I found this cute Strawberry Shortcake book at a Goodwill. We’ve had a pretty mild winter so far compared to some of the others we’ve had in recent years… but there is just enough snow on the ground right now to make this title seem appropriate. Strawberry Shortcake and the Winter That Would Not End was written by Alexandra Wallner and illustrated by Mercedes Llimona. It was published by Scholastic in 1982.
Milt & Margaret Schooley & Family
I loved going to the library book sales when I was a kid (I still do!). I was usually on the lookout for The Baby-Sitters Club books but I found a lot of other great books too! One year I picked up The Adventures Of Holly Hobbie by Richard Dubelman and I have loved the character ever since then!
Here are a few Holly Hobbie items I’ve found over the years at antique and thrift stores:
Wrapping paper from American Greetings
A Holly Hobbie rose scented candle
And a painting that looks like it was inspired by Holly Hobbie
“I always win at Authors. That’s because all these books are in Daddy’s library. After he died, I made a vow to read every single one. And I did, by the time I turned 15.” (page 14)
I love collecting vintage ephemera! I keep the items I find stored away in boxes and albums but I know a lot of people like to use them in art journals and scrapbooks. And as Caroline Preston demonstrates, they can be turned into an excellent novel.
In The Scrapbook of Frankie Pratt, Caroline Preston has used her own vintage ephemera collection to create the first scrapbook novel. In it the heroine Frankie Pratt diligently documents her life in her scrapbook: from the tough decisions she has to make about college, her career and love to highlighting the people and places she comes across.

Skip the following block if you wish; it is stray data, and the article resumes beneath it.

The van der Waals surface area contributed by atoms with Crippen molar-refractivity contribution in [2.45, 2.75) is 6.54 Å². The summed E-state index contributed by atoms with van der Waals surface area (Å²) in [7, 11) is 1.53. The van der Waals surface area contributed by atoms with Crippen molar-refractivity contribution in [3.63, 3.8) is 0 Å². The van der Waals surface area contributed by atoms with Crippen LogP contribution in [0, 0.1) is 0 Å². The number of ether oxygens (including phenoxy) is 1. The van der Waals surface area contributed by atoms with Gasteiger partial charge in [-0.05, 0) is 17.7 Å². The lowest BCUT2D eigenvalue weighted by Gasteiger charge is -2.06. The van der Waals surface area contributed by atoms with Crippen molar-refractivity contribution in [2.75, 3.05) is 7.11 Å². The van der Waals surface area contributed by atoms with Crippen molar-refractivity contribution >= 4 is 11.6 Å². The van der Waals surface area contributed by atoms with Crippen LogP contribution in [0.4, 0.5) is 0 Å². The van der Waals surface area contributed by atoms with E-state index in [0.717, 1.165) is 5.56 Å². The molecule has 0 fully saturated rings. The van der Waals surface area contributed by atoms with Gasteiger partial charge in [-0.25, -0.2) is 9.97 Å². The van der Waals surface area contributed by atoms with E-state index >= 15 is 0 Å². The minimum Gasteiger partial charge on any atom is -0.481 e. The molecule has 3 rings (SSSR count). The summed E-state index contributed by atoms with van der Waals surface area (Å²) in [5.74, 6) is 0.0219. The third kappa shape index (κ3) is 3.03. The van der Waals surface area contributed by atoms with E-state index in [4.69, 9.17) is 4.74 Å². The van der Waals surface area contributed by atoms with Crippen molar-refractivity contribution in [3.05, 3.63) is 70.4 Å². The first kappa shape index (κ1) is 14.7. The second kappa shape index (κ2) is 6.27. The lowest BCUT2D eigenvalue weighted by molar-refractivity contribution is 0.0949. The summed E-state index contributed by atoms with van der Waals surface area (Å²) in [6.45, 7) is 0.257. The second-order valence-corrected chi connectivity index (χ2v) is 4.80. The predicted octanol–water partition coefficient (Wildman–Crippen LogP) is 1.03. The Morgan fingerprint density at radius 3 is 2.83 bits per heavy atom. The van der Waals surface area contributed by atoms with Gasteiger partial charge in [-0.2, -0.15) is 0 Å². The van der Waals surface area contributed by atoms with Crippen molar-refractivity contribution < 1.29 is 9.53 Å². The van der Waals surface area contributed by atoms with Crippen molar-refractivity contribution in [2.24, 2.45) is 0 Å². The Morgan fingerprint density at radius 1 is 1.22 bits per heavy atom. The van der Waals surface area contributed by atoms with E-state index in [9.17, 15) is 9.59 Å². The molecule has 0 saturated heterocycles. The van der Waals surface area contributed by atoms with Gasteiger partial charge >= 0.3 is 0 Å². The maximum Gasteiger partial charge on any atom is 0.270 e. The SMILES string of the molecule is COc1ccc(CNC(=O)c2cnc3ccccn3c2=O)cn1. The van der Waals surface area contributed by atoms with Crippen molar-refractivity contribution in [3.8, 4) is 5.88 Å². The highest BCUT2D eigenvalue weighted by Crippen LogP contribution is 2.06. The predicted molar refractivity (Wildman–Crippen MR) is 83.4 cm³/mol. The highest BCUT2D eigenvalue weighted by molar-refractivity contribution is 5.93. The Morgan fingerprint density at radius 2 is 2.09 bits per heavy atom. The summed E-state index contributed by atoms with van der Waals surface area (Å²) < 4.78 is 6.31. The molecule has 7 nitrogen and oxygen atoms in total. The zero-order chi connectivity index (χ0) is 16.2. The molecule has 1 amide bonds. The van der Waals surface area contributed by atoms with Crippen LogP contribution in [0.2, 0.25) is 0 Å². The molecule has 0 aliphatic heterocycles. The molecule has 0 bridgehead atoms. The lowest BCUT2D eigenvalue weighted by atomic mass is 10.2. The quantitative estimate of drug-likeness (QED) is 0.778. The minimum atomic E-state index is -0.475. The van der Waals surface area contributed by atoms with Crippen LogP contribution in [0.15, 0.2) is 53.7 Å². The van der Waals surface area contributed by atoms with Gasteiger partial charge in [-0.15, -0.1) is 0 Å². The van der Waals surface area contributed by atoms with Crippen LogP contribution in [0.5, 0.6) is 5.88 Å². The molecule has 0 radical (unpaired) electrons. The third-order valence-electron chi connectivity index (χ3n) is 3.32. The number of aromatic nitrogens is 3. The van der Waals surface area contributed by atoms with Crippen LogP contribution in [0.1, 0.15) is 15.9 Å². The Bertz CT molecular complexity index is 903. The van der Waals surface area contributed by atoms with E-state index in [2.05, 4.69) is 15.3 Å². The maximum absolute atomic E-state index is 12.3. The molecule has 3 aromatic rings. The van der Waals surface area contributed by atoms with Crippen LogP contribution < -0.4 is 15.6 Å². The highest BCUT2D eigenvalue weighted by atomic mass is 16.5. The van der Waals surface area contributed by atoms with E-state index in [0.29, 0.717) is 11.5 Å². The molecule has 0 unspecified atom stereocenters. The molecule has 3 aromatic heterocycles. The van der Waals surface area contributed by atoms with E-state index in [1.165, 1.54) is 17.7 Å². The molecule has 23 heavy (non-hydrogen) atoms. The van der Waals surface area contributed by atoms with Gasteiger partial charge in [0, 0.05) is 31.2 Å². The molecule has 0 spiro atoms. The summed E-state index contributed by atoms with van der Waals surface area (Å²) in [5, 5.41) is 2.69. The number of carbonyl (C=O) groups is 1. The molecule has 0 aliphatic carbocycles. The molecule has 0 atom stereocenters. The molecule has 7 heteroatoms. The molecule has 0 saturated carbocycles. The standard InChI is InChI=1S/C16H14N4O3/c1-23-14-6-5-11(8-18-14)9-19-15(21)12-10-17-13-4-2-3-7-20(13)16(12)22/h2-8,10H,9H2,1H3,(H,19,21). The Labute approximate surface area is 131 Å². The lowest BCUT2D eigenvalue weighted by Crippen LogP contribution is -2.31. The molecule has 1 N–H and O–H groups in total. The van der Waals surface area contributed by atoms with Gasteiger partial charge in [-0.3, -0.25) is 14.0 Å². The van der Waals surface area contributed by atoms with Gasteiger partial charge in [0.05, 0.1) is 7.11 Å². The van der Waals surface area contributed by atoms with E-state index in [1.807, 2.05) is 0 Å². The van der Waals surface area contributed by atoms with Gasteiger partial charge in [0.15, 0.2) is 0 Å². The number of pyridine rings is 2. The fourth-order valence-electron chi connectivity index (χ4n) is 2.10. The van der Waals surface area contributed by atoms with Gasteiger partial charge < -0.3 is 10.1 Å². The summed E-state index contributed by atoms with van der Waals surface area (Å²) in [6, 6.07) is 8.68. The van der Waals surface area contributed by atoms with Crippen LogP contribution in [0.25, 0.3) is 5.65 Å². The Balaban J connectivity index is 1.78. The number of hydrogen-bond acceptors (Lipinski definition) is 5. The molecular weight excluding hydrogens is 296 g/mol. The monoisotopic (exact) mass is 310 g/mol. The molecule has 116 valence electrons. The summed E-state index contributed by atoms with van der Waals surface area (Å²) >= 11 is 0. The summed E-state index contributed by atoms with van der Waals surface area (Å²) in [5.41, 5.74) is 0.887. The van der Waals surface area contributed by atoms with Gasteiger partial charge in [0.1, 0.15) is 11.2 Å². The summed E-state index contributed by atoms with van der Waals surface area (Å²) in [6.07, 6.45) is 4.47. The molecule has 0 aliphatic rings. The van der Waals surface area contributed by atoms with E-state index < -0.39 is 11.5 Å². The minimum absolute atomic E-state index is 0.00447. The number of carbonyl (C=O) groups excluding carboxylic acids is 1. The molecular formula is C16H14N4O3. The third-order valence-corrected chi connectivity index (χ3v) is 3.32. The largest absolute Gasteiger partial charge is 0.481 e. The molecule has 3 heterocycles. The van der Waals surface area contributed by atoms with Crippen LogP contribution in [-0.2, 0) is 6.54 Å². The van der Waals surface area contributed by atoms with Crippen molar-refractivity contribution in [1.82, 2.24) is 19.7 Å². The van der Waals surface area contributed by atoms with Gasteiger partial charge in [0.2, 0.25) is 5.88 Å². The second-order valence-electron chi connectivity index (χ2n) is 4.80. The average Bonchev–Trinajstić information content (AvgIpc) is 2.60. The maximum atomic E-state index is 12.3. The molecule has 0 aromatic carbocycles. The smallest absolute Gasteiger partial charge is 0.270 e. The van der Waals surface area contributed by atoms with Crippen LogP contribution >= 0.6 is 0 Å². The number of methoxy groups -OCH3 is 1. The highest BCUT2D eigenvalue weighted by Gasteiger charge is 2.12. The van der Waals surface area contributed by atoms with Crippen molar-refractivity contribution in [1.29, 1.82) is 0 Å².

“Mother hands me a card with $400. It must have taken her 2 years to save so much.
Something to help you get started in your new life, she says.” (page 85)
I read this straight through in just a few hours after I bought it, but since then I just like to pick it up and flip through it every once and awhile. I’m always spotting something I hadn’t noticed before and each new detail just adds to the overall charm of the story.
From The Cover: For her graduation from high school in 1920, Frankie Pratt receives a scrapbook and her father’s old Corona typewriter. Despite Frankie’s dreams of becoming a writer, she must forgo a college scholarship to help her widowed mother. But when a mysterious Captain James sweeps her off her feet, her mother finds a way to protect Frankie from the less-than-noble intentions of her unsuitable beau.
Through a kaleidoscopic array of vintage postcards, letters, magazine ads, ticket snubs, catalog pages, fabric swatches, candy wrappers, fashion spreads, menus, and more, we meet and follow Frankie on her journey in search of success and love. Once at Vassar, Frankie crosses paths with intellectuals and writers, among them “Vincent” (alumna Edna St. Vincent Millay), who encourages Frankie to move to Greenwich Village and pursue her writing. When heartbreak finds her in New York, she sets off for Paris aboard the S.S. Mauritania, where she keeps company with two exiled Russian princes and a “spinster adventuress” who is paying her way across the Atlantic with her unused trousseau. In Paris, Frankie takes a garret apartment above Shakespeare & Company, the hub of expat life, only to have a certain ne’er-do-well captain from her past reappear. But when a family crisis compels Frankie to return to her small New England hometown, she finds exactly what she had been looking for all along.
This Edition: Hardback published by HarperCollins (2011)
Other Books By Caroline Preston: Jackie By Josie, Gatsby’s Girl, Lucy Croker 2.0
You Might Also Like: Griffin & Sabine: An Extraordinary Correspondence by Nick Bantock